Removing the stigmas surrounding working in the decontamination area begin with the central sterile processing department leadership. Technicians need to understand and believe that there is no task that is too small when it comes to performing the important work in decontamination. Every channel, every instrument set, every tip is a valuable tool in delivering safe patient outcomes. Technicians, managers, and supervisors are the gatekeepers of patient and staff safety and are responsible for ensuring that each item that comes through the sterile processing department is clean. Remember, every member of the team is vitally important in this process.

Recognizing the demanding work that staff perform in the decontamination area is another step toward eliminating the negative stigmas. When technicians take time and perform their duties meticulously and end their shift with all case carts completed, managers and supervisors should recognize those achievements. Sterile processing professionals can never hear “thank you,” or “good job,” enough.

Sterile processing departments should not underestimate that the element of fear could also be the result of negative perceptions when it comes to working decontamination. If you have never worked in sterile processing, and a technician’s first introduction to the sterile processing department begins in decontamination, the area can seem intimidating. Manufacturer instructions for use (IFU) are quite rigorous with no wiggle room for mistakes. For example, technicians must follow the IFU or suffer the risk to patient and staff safety. Decontamination is a dangerous environment, and proper training for technicians to feel comfortable working in decontamination necessary for successful patient outcomes.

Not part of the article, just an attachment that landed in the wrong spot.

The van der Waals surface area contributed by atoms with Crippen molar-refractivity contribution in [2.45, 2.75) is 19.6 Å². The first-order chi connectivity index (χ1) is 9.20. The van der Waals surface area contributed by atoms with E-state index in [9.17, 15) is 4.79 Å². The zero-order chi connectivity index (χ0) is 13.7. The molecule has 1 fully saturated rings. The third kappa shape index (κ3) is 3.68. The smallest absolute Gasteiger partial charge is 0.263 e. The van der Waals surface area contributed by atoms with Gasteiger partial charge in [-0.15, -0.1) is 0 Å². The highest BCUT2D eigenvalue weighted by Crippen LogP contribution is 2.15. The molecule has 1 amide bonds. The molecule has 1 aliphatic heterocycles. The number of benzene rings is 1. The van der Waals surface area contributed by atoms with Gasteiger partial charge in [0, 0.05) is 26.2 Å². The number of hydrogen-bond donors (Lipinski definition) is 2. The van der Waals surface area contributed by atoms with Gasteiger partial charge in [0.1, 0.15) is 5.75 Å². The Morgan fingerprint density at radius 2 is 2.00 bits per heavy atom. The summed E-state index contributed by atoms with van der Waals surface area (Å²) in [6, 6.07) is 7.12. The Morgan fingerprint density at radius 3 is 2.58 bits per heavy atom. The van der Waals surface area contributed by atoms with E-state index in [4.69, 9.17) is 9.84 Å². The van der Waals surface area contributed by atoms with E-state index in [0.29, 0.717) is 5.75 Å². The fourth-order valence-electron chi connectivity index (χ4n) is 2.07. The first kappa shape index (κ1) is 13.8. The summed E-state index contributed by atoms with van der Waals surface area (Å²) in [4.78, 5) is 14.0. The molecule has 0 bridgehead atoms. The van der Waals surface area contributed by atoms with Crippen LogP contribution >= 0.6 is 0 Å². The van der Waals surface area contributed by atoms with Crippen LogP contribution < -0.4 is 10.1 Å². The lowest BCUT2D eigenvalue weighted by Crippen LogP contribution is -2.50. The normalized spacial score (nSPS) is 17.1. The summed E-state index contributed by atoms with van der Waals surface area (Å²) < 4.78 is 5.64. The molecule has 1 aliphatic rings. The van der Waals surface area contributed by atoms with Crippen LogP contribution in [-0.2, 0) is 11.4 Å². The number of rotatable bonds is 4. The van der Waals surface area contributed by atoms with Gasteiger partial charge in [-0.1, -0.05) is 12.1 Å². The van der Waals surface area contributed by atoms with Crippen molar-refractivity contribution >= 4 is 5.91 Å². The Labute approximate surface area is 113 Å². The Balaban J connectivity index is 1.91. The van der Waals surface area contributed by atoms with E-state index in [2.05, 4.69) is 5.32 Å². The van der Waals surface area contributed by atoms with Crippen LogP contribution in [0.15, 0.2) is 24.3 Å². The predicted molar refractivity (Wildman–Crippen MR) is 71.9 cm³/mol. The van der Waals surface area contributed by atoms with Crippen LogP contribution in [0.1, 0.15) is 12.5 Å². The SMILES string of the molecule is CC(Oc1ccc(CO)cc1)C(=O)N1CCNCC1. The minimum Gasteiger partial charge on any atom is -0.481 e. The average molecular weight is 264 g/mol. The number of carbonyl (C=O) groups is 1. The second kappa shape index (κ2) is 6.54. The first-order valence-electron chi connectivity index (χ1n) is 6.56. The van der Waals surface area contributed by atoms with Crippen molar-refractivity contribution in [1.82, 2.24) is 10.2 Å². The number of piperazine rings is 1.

3 tools to help shift negative sterile processing department decontamination perceptions to generate positive results

  1. Identify sterile processing vendors that are actively involved in producing tools for the decontamination space.
    Vendors may provide equipment for decontamination, but if they are not actively engaged in improving that space, they cannot be a long-term partner for addressing the issues you find in decontamination.If departments do not have enough funds allocated in the budget for new sinks, consider sink inserts, which can raise the working level and make your deep sink basins much more manageable. Departments can also consider ergonomic improvements such as anti-fatigue mats. These small tweaks make a difference for the working conditions in decontamination and lead to better staff engagement and satisfaction.